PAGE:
This has all moved! Spacehack is now split into two new repos.
The client side code is here: https://github.com/yorkhackspace/SpacehackClient
The server side code is here: https://github.com/yorkhackspace/SpacehackServer
"Decrease polarity knot to 7! Set multitronic filter to magenta alert! Plug in the centrifugal F-screen!"
SpaceHack is an exciting yet light-hearted starship emergency simulator, a hands-on visitor-participation game set aboard the perpetually disaster-prone USS Guppy on its voyage around the universe. Newly recruited Star Corps cadets must operate their command consoles to flip switches, turn dials, push buttons and more according to a sequence of instructions relayed to them by their fellow crew memebers, or face destruction. How long can you keep the ship safe?
The 'ConsoleGame' repository contains all the software we wrote to run the game. Other repositories in the YorkHackSpace area contain files detailing the physical laser-cut and 3D-printed parts we created in fabrication.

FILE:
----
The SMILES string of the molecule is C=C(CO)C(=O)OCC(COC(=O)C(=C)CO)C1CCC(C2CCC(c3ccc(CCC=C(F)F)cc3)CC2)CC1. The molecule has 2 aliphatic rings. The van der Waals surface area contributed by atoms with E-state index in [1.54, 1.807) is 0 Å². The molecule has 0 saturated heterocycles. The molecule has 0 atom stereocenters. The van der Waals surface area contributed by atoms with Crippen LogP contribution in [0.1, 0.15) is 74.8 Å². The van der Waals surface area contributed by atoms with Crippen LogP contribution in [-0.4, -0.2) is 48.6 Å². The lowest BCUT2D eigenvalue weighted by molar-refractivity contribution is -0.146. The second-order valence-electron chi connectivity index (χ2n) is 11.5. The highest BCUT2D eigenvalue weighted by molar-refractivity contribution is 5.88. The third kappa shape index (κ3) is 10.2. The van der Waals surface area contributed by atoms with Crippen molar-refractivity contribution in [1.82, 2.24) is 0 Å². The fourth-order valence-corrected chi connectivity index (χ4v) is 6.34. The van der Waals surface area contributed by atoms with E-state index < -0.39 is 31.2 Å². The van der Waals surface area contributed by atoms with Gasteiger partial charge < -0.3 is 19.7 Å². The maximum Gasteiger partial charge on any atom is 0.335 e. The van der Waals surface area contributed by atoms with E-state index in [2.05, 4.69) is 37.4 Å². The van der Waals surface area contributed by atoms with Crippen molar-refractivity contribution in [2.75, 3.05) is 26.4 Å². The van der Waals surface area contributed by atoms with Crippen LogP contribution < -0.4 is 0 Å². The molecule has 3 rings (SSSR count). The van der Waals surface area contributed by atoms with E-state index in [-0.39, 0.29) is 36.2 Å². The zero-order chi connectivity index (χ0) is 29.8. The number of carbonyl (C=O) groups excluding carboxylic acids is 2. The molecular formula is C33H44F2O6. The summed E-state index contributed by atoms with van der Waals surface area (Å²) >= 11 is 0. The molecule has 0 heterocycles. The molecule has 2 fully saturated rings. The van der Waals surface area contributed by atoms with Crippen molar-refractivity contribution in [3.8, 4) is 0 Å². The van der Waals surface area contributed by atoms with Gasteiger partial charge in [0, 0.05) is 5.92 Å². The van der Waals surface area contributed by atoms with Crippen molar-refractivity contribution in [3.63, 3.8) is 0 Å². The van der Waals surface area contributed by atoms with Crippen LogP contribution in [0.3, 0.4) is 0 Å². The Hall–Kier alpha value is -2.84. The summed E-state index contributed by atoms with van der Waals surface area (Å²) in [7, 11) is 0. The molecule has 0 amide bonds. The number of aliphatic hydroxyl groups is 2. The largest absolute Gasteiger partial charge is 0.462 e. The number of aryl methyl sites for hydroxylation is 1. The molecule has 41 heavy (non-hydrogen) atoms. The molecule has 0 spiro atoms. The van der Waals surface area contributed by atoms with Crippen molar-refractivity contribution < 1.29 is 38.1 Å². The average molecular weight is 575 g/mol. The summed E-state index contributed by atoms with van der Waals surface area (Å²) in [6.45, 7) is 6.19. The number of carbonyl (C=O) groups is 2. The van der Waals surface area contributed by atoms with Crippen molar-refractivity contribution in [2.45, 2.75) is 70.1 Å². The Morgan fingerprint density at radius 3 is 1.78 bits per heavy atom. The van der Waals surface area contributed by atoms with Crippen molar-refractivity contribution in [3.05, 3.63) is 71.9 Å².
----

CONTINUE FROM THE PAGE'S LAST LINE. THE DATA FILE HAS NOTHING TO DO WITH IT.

"Client" is the game client, which runs on Beaglebone Black and handles communications with physical hardware, and game communications with the server over MQTT. It is essentially a configurable fairly dumb client which reads its configuration from file, and uses it to set up and poll controls, register its capabilities with the server, display text on its seven LCD displays when sent from the server, and report control state values to the server. The client software understands the mapping between its hardware control implementations and the server's abstracted control types, but doesn't otherwise have and game logic at all or visibility of any other conencted clients.
"Server" runs on a Raspberry Pi and handles running the game, control text generation and sound effects as well as hosting the game's MQTT broker. The server knows nothing about particular hardware implementations of controls, only abstracted control types whose implementation is managed by the clients. For instance the server understands a 'toggle' control type, but doesn't know that the clients might implement that with an illuminated button, or a flip switch, or a pair of buttons marked 'On' and 'Off', or a potentiometer with an 'Off' end and an 'On' end.
"ProofOfConcept" originally tested proposed candidate infrastructure to prove the concept was workable on Beaglebone and Raspberry Pi, and thereafter remained as an experimental scratchpad area.